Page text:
Abiomed executives apparently began discussing the possibility of terminating Suzuki as early as April 2014.
By May 2015, the company sought to change his duties and compensation structure. Despite significant back and forth, the two sides could not come to terms.
A meeting in June 2015, known as the “Menkai” meeting, was held between Abiomed and the PMDA that Suzuki helped set up. The meeting resulted in developments that would save the company substantial work but apparently did not guarantee ultimate approval.
Suzuki, however, characterized the meeting as a success and later alleged that the Menkai meeting and other steps achieved toward approval of Impella gave him vested rights in the 20,000 shares.
Abiomed viewed the approval of Impella as being many months away and, with Suzuki rejecting the company’s suggested terms of continued employment, terminated him.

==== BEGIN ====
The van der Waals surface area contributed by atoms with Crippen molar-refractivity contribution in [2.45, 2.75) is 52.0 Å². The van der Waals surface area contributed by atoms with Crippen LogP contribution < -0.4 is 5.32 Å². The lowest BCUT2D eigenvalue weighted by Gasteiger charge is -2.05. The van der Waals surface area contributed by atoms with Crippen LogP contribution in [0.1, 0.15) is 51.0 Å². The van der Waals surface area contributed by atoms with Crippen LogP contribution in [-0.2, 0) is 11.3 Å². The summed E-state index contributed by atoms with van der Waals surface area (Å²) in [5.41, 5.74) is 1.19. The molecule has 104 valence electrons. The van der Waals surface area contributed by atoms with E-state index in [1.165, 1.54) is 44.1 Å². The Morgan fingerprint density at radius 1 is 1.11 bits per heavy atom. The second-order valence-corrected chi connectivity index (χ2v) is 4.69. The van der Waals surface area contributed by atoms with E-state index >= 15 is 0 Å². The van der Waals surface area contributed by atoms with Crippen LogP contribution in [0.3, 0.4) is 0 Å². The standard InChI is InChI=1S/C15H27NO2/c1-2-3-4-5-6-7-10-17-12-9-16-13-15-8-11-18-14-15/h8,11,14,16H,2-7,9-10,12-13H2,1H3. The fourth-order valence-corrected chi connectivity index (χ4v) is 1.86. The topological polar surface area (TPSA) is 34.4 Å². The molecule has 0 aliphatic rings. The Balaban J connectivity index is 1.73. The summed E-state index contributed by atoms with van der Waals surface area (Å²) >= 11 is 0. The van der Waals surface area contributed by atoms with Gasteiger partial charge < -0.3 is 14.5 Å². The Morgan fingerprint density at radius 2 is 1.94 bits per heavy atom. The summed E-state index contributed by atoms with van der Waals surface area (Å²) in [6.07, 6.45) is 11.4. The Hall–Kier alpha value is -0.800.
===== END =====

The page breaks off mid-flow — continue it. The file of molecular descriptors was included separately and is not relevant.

Suzuki filed a diversity action in U.S. District Court in 2016 alleging breach of the implied covenant. Judge Denise J. Casper granted summary judgment for Abiomed, and Suzuki appealed.
Abiomed ultimately gained final approval for Impella in September 2016 after additional work that included new tests, submission of supplemental data, and answering recurring questions from regulators.
Applying the Fortune/Gram doctrine, the 1st Circuit rejected Suzuki’s assertion that Abiomed committed bad faith by depriving him of compensation — namely the 20,000 shares — he earned through past services.
“We do not gainsay that Suzuki helped lay some of the groundwork for eventual approval of the Impella devices during his five-year tenure with Abiomed,” Selya said. “But under the specific terms of the compensation arrangement entered into by the parties, Suzuki was not entitled to the second equity incentive until regulatory approval actually occurred.”
In fact, Selya said, it was uncertain whether Impella would be approved at all when Suzuki was fired and was only achieved after 15 months of additional substantial work. “Consequently, there is no principled way in which we can say that Abiomed deprived Suzuki of ‘compensation clearly connected to work already performed,’” Selya wrote.